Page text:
Diseases and Disorders Associated with Environmental Stress in Sustainable Olive Orchards in Australia

Diseases and Disorders Associated with Environmental Stress in Sustainable Olive Orchards in Australia

V. Sergeeva and R. Spooner-Hart | View Article The main aim of our research is to contribute to the knowledge on diseases and disorders of olives in Australia. Based on our diagnostic and field research work we report several new records of fruit rots and of fungi associated with foliage, trunk and root diseases. As well as being affected by a range of pathogenic diseases, olives are also subject to non-pathogenic disorders, such as damage by heat and sun, wind, fire and other weather conditions, water-logging and irregular watering or nutrient imbalances, all of which interfere with the normal physiological processes in trees. As a result, reduced crop set and fruit size as well as a range of other symptoms such as frost, chilling, hail injuries, and sunburn can be directly caused by environmental conditions. Moisture, temperature, sunlight, nutrition and soil characteristics can all affect plant growth. If one of these factors is out of balance it may lead to environmental stress which may, in turn, result in a greater tendency to become...
Colletotrichum clavatum sp. nov. identified as the causal agent of olive anthracnose in Italy

Colletotrichum clavatum sp. nov. identified as the causal agent of olive anthracnose in Italy

Roberto Faedda, Giovanni Enrico Agosteo, Leonardo Schena, Saveria Mosca, Salvatore Frisullo. Gaetano Magnano Di San Lio and Santa Olga Cacciola | View Article Molecular analyses of a large population of isolates, previously identified as group B or genetic group A4 of the Colletotrichum acutatum species complex, mainly of Italian origin from olive, but also from other hosts collected since 1992, confi rmed a well-resolved phylogenetic lineage with distinctive phenotypic characters which can be recognized as a separate species. Based on RAPD genomic fi ngerprinting, ITS and β-tubulin DNA sequences, this species was clearly distinct from C. acutatum sensu stricto, C. fi oriniae and C. simmondsii as well as from the genetic groups A1, A6, A7 and A8, all previously referred to as C. acutatum sensu lato. Group A4 is widespread in Europe, being responsible for olive anthracnose epidemics in some Mediterranean countries, including Greece, Italy, Montenegro, Portugal and Spain; moreover, it causes anthracnose diseases on a wide range of other hosts including about 20 different genera of woody and herbaceous plants, ornamentals and fruit trees. This new anamorphic taxon is described as Colletotrichum clavatum sp....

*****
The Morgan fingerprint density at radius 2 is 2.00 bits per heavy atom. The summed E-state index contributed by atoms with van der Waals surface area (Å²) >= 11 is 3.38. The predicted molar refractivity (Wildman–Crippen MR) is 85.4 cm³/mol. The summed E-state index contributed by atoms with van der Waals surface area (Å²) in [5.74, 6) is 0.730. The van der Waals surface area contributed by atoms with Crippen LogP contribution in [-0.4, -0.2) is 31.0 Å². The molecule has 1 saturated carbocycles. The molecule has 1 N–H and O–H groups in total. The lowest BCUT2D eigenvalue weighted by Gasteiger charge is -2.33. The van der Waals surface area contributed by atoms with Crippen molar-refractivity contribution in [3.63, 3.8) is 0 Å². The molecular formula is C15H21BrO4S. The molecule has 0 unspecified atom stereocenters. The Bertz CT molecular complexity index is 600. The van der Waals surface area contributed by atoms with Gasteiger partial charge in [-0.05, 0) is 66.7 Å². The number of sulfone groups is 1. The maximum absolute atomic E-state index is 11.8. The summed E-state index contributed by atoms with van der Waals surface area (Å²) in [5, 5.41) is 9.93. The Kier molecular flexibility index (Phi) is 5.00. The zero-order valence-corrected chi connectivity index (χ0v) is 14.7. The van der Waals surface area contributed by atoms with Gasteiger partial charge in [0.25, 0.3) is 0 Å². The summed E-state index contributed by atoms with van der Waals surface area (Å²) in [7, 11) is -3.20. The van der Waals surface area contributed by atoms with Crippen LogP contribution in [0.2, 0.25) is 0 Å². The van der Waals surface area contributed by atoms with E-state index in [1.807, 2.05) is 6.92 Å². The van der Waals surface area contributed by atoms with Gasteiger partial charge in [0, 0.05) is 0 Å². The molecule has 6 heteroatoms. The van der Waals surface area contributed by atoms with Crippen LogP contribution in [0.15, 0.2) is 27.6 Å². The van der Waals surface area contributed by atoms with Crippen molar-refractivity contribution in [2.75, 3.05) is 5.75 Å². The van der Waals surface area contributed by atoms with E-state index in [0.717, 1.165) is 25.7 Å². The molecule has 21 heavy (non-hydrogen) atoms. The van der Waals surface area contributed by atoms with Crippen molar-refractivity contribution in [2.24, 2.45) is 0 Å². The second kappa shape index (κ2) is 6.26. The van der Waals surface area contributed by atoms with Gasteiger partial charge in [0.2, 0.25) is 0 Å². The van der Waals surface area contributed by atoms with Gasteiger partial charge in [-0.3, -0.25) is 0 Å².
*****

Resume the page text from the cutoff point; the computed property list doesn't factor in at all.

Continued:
Colonization of Olive Inflorescences by Verticillium dahliae

Colonization of Olive Inflorescences by Verticillium dahliae

Carlos Trapero, Luis F. Roca, Esteban Alca´ntara and Francisco J. Lo´ pez-Escudero | View Article Verticillium wilt of olive, caused by Verticillium dahliae Kleb., is the most severe disease affecting this crop in most olive growing countries. In this study, the presence of viable structures of V. dahliae in dried inflorescences from wilted olive shoots was investigated. The pathogen was found inside peduncles and flowers, by assessing the number of typical star-shaped microsclerotial colonies formed onto the modified sodium polypectate agar medium. Microsclerotia of V. dahliae were observed inside the peduncles under the stereoscopic microscope. The presence of microsclerotia in these easily decomposable olive tissues shows that infected inflorescences can act as a source of inoculum for Verticillium wilt...
A stem canker disease of olive (Olea europaea) in New Zealand

A stem canker disease of olive (Olea europaea) in New Zealand

R. K. Taylor, C.N. Hale, W. F. T. Hartill | View Article A disease complex, with symptoms that include stem cankers and tip die-back, is reported in New Zealand olives (Olea europaea L.). Bacteria from stem cankers of olive were consistently isolated as pale lemon-yellow colonies on King’s medium B. On the basis of microbiological, molecular, and pathogenicity tests the bacterium isolated was identified as Xanthomonas sp. The bacterial isolates allowed verification of Koch’s postulates on young olive trees. As a result of our findings we suggest that the stem canker on olive is caused by Xanthomonas sp. In addition a fungus identified as Fusicoccum luteum was consistently isolated from stem cankers and tip die-back. In inoculated plants F. luteum occasionally formed cankerous symptoms though not as aggressively as Xanthomonas sp. At this stage it is not clear what role F. luteum has in primary...